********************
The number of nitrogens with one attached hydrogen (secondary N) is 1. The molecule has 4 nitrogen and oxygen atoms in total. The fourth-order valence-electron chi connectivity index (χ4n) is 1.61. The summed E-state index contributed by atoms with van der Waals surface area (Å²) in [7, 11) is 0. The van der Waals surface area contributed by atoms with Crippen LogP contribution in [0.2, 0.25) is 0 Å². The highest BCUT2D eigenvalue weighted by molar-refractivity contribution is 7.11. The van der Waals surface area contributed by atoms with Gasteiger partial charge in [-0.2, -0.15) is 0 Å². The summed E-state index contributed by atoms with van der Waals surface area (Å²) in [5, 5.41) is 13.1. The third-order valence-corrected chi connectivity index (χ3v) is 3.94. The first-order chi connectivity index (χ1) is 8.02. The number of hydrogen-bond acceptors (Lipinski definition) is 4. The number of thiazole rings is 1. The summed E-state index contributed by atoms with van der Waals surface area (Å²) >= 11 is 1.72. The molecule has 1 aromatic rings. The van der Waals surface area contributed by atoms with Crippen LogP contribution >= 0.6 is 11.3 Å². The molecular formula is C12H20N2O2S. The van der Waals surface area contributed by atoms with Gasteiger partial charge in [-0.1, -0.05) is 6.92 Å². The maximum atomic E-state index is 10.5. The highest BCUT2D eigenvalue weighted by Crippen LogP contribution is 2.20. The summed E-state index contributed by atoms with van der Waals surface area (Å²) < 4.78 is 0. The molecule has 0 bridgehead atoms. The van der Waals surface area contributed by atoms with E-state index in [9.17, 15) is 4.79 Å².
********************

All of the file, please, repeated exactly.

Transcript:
The number of nitrogens with one attached hydrogen (secondary N) is 1. The molecule has 4 nitrogen and oxygen atoms in total. The fourth-order valence-electron chi connectivity index (χ4n) is 1.61. The summed E-state index contributed by atoms with van der Waals surface area (Å²) in [7, 11) is 0. The van der Waals surface area contributed by atoms with Crippen LogP contribution in [0.2, 0.25) is 0 Å². The highest BCUT2D eigenvalue weighted by molar-refractivity contribution is 7.11. The van der Waals surface area contributed by atoms with Gasteiger partial charge in [-0.2, -0.15) is 0 Å². The summed E-state index contributed by atoms with van der Waals surface area (Å²) in [5, 5.41) is 13.1. The third-order valence-corrected chi connectivity index (χ3v) is 3.94. The first-order chi connectivity index (χ1) is 8.02. The number of hydrogen-bond acceptors (Lipinski definition) is 4. The number of thiazole rings is 1. The summed E-state index contributed by atoms with van der Waals surface area (Å²) >= 11 is 1.72. The molecule has 1 aromatic rings. The van der Waals surface area contributed by atoms with Crippen LogP contribution >= 0.6 is 11.3 Å². The molecular formula is C12H20N2O2S. The van der Waals surface area contributed by atoms with Gasteiger partial charge in [-0.1, -0.05) is 6.92 Å². The maximum atomic E-state index is 10.5. The highest BCUT2D eigenvalue weighted by Crippen LogP contribution is 2.20. The summed E-state index contributed by atoms with van der Waals surface area (Å²) < 4.78 is 0. The molecule has 0 bridgehead atoms. The van der Waals surface area contributed by atoms with E-state index in [9.17, 15) is 4.79 Å².